5 Key Variables to Consider Before Selecting the Stocks to Buy

by FinanceAttitude.com

How do you identify the best and the most suitable stocks to buy? Majority of investors buy stocks based on a few things that they can understand such as the price of the stock. A group of other investors tend to invest based on a given emotional attachment to the company like them or their close relative is a client or an employee of that company. However, there are more variables that you should take into account before committing your money in a particular stock. You need to consider these 5 key parameters before you pick a stock to buy:

1. Price- earnings growth ratio
The price earnings growth ratio (PEG) is derived by dividing the price-earnings ratio (P/E) by the prospective rate of growth. So, for example, if PE is 20 and the prospective growth rate is 10% then the PEG would be between 1.0 and 2.0 and it means that the PEG is stretched. Therefore, just because a company is growing rapidly doesn’t mean it is an ideal investment even though rapid growth often translates to high valuations Price Earnings (PE) ratios. There are past valuations that can be quite useful in evaluating the strength of the current valuation.

2. Relative strength index
Another variable worth taking a keen interest in is the relative strength index. This is basically a measure of a stock’s price performance versus the current one at the market. For a variety of stocks, it ranges between 30 and 70 and the highest being the strongest performers.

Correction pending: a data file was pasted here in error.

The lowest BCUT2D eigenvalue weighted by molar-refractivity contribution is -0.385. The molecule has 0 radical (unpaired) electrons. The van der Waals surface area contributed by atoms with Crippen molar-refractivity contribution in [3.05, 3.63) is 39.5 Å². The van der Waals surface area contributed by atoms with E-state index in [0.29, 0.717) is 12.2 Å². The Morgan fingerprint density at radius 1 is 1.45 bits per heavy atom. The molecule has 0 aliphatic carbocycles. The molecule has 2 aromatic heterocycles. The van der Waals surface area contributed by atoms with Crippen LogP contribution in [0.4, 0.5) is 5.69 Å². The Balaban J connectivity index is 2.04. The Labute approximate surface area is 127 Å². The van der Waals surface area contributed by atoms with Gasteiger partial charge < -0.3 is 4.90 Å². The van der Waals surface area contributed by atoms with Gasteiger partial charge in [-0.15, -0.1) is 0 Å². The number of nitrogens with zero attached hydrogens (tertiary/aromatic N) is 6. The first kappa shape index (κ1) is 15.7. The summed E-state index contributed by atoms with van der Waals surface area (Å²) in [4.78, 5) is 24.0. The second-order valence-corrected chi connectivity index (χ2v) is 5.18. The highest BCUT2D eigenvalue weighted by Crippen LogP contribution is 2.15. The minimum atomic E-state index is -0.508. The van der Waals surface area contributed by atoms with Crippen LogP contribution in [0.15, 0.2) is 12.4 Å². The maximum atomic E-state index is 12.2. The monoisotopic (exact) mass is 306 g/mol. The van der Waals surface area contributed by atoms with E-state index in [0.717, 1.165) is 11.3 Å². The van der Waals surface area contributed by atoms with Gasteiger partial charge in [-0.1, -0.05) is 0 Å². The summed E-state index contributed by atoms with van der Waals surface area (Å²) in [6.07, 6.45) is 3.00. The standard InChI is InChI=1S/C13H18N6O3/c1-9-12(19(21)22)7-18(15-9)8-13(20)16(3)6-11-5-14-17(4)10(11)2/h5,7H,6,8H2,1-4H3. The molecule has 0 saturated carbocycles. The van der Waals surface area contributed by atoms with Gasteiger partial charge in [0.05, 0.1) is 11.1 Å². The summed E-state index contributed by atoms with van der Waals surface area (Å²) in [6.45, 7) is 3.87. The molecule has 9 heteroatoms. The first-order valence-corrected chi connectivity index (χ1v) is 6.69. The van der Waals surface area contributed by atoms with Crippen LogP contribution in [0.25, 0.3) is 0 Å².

3. Consistent Earnings Growth
You can consider checking the stock growth consistency as it is an indicator of how the stock is performing. If it has shown a constant growth in the past, then it is also likely to continue the same trend in the future. This boosts investor confidence and you can always check the performance of the stock in the latest three years to find out the consistency of its performance before you settle on it.

4. Coefficient Variance
The Coefficient Variance (CV) is a measure of the consistency of the analysts’ findings and earnings estimates. It usually ranges between 0-15 and a low CV of up-to 4 suggests that there is a reasonable consensus among the analysts. When the CV of a stock progresses further and goes beyond 4 then it means that the analysts have little confidence in their given estimates and thus that particular stock is riskier to buy.

5. Free Cash Flow
The Free Cash Flow (FCF) is the cash that is usually left after deducting taxes, capital expenditures and paying all the debts outstanding. It means that if a company has Free Cash Flow (FCF) or a left-over of cash, it is retained and used as capital for further company expansions and business developments. A company that has a high free cash flow is worth investing in as that is an indicator that the company is likely to have or currently has a good stock performance.

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